Frumpfighter

Posts Tagged ‘anxiety

It was almost three years ago my son Sage was diagnosed with Pervasive Development Disorder – Not Otherwise Specified, which falls somewhere on the higher functioning end of the autism spectrum.

Sage learning how to walk at 20 months.

Sage learning how to walk at 20 months.

Then 3 ½ years old, Sage had always shown signs of developmental delays. He didn’t roll over or sit up the same time as other infants did, he couldn’t feed himself on his first birthday as his daycare-mates easily used forks and spoons to devour the cake I made, he didn’t walk until he was 20 months old and only said a few words by his second birthday.

By the time he was 3, it was evident his behavior was different than his peers and his social skills were awkward.  After a series of tests at University of Iowa Children’s Hospital, the doctors determined he had PDD-NOS. They said his case couldn’t be classified as Asperger’s because his speech was so delayed. This irritated me because what did they know about him or his speech after only a few hours?

Although I was in denial, I did agree to speech and occupational therapy. My husband, Jeff, has always been better equipped to handle Sage’s issues (he’ll be a great special education teacher once he complete his master’s degree this fall). It took quite a bit of persuasion from Jeff for me to agree to put Sage in special education preschool in 2007. In my mind, he was just a little behind and didn’t belong in that class.

But the individualized attention was good for him and now he is in kindergarten – on schedule. He is mainstreamed with several special education teachers working with him throughout the day. He is extremely intelligent – he has known his letters and numbers for some time now and can tell you the capital of any state. However, his inability to focus is detrimental to him and his classmates.

A couple of months ago we took him to our general practitioner for an evaluation. It is obvious to anyone that Sage has Attention Deficit Hyperactivity Disorder. One of the most common treatments for ADHD is Ritalin, a stimulant. After three days and a minor increase in the dose, Sage became aggressive, hitting his head against the wall and taking swings at teachers and us. The Ritalin was stopped immediately.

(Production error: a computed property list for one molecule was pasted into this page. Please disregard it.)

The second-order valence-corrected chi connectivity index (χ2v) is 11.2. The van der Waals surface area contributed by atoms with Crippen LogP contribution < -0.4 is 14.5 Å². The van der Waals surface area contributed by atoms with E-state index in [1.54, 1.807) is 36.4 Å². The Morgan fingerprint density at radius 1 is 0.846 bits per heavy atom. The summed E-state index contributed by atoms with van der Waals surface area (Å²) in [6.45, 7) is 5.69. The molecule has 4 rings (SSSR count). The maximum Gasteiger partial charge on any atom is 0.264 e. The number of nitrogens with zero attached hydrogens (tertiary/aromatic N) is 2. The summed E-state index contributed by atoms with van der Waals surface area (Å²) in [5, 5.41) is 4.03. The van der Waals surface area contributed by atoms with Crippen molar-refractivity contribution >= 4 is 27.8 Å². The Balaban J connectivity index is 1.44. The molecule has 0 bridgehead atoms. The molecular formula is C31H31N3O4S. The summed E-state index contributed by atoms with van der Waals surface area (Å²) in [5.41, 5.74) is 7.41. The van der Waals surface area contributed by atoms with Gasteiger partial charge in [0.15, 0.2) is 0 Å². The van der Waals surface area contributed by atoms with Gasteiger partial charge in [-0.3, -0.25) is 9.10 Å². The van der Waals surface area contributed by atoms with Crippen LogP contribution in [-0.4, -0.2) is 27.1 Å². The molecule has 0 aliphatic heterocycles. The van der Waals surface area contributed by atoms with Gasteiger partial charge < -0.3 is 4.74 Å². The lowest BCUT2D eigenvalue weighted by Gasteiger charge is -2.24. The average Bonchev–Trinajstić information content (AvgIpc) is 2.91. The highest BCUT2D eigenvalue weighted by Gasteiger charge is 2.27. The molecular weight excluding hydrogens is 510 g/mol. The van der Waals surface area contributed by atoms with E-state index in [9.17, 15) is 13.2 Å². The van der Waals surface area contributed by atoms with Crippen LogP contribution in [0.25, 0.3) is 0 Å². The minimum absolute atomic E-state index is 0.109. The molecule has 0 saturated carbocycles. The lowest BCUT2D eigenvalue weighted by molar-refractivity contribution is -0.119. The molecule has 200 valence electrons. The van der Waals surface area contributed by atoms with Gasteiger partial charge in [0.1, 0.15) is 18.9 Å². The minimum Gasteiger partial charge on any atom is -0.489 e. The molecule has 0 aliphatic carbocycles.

Today, at the referral of our general practitioner, we took Sage to a child psychiatrist for further evaluation. Doctor appointments or any activity that requires waiting are always a challenge because of Sage’s hyperactivity. He is usually the loudest, most active child in the room and today was no different. I do get tired of the perceived dirty looks but I realize I’m probably more sensitive to it than I need to be.

Once in the doctor’s office (yes, there was a black leather couch), I was still tense about Sage bouncing off the walls and touching everything. He was in full throttle, which was good for observation. The doctor asked us questions and watched Sage play. At one point, Sage stopped what he was doing and realized we were talking about him. The look on his face nearly broke my heart.  He may be autistic, be he is very sensitive and empathetic.

Sage playing piano at Grandmas at Christmas 2008.

Sage playing piano at Grandma's at Christmas 2008.

The doctor concluded that yes, he does have PDD-NOS and is still not verbal enough to have Asperger’s. He also has ADHD like we suspected. But because he also has anxiety, she said, stimulants like Ritalin have an undesired affect on him. She suggested Strattera for his ADHD. She also suggested eventually putting him on Prozac, an anti-depressant. Again, my heart sank.  I have been diagnosed with clinical depression and have been on a form of Prozac for nearly 10 years. Did I do this to him? When I was pregnant, all I was hoping not to give him was my crazy curly hair. Now he has my anxiety?

We told her about Sage’s intelligence and his love for music, especially the piano. She could tell he is a funny, sweet young boy who, with continued therapy, has great potential.

With time he should develop more skills and learn to focus on pace with his peers. When I asked her about eventual independence, she said that wasn’t outside the realm of possibility. That was music to my ears.

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